Montessori materials are carefully designed and sequenced for optimum learning. They most often have a self-correcting factor that gives feedback as the child works with them. Lessons with the Montessori materials are typically taught one-to-one or in a small group.

The environment includes five curriculum areas: Practical Life, Sensorial, Language, Math, and Cultural Studies

Practical Life

The area of Practical Life includes activities concerned with care of self or others and care of the environment. The child develops independence and self-discipline through the use of practical life materials. As the child learns how to button and tie, how to pour from a pitcher without spilling, and how to care for the plants and animals in the environment, he or she grows in confidence and learns to take pride in his or her abilities and work. Practical life includes everyday activities. The child learns to prepare and to serve snacks and lunch, sew, plant in the garden, and clean the environment. In addition to learning a particular skill, the child learns to follow a sequence of steps and develops a sense of order. Many of the Practical Life “jobs” develop fine motor skills that prepare the child for future academic work.


This second area of the classroom is unique to Montessori. From the moment they are born, children use all of their senses to learn about their environment. As students sort, grade, and build with the sensorial materials, they learn to differentiate between objects and refine the senses. The child becomes aware of subtle differences and learns to appreciate his or her surroundings. Many of the sensorial materials prepare the child for mathematical concepts as they learn about differences in length, weight, and shape.


The Montessori environment is rich in language. Expressive language is the entry point for all reading and writing activities. In the Montessori classroom, children are involved in conversation with the teacher and with each other. What the child has to say is valued. Children are encouraged to “write” using the moveable alphabet before they are able to write using a pencil. A love of reading and early exposure is a hallmark of Montessori education. Phonics is introduced using sandpaper letters. The tactile sandpaper letters are just one example of Montessori’s multi-sensory materials that utilize the different senses to acquire information. Children learn the sound of each letter while using their sense of touch to feel the textured letter. As the child learns the individual sounds of the letters, he or she begins to read quite naturally by putting the sounds together into words. Because the Montessori Primary classroom spans a three-year age range, the younger children have many opportunities to witness the older children writing and reading. It becomes a natural next step, which they are eager to take.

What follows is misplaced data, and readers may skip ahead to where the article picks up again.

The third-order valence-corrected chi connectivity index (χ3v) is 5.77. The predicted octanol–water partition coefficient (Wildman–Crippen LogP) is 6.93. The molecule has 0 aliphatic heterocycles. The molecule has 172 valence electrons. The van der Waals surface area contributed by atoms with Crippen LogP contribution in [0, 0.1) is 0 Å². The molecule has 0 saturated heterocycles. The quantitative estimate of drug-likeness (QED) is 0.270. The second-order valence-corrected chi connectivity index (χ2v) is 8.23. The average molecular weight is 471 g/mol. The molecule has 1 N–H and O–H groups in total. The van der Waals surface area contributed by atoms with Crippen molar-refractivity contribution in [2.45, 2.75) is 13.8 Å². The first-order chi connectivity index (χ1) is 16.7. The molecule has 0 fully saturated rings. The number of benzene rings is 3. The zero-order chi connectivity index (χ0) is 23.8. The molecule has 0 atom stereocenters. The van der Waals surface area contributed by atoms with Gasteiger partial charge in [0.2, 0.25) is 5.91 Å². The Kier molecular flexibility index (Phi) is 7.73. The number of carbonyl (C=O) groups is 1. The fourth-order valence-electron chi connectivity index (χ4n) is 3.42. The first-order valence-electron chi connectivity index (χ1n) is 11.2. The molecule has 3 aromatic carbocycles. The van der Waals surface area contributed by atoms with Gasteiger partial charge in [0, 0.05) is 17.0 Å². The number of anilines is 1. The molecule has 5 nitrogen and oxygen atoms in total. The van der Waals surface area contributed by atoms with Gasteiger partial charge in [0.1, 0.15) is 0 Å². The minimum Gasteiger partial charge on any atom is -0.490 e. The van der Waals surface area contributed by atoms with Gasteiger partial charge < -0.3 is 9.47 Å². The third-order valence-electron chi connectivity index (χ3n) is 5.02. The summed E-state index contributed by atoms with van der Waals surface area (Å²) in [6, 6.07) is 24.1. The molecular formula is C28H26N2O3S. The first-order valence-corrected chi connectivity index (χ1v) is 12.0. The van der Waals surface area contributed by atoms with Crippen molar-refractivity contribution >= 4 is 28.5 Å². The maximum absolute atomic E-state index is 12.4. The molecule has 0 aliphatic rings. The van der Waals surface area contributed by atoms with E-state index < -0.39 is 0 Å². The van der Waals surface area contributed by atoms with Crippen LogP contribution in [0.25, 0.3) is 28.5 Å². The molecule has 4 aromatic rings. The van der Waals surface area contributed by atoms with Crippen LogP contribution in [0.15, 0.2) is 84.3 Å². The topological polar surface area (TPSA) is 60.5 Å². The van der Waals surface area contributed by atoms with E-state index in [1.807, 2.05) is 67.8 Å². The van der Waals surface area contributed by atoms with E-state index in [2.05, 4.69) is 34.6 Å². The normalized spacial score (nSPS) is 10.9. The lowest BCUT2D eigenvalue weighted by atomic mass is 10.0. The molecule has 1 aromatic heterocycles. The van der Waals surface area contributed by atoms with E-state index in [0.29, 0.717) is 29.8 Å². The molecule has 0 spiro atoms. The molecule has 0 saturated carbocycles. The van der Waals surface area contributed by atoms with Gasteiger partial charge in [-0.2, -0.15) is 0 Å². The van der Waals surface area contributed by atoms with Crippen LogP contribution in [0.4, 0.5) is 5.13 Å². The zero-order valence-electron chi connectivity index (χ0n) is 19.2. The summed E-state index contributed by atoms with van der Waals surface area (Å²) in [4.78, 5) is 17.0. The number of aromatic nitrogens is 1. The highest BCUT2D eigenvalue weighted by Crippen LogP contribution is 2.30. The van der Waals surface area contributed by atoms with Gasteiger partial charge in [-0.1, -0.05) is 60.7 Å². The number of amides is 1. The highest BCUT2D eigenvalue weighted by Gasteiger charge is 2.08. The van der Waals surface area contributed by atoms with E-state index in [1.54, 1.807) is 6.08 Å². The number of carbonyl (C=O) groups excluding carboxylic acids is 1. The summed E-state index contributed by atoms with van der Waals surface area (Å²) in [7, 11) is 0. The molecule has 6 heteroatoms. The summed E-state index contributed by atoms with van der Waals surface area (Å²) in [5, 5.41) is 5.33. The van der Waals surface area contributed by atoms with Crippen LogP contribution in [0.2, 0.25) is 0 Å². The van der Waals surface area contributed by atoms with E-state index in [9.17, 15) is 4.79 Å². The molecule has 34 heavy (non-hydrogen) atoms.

When ready, students explore math concepts through the use of beautifully designed and sequenced Montessori materials. Through the use of concrete materials, students develop a sense of number, learn to count and make connections between number symbols and quantity. Students continue developing basic concepts including skip counting, computation, place value, and fractions with these hands-on experiences. Sensorial materials help develop early concepts in geometry and algebra.

Cultural Studies

This area of the classroom encompasses topics within the studies of geography (both physical and cultural), the sciences, art, and music. Guided by curiosity about the world, the child learns new vocabulary, gains a greater understanding of the needs of living creatures, and explores cultures with respect and appreciation. Art and music are an integral part of the Montessori environment. Many of the art and music experiences are closely tied to the cultures being studied.

The education of even a very small child does not aim at preparing them for school, but for life.
– Maria Montessori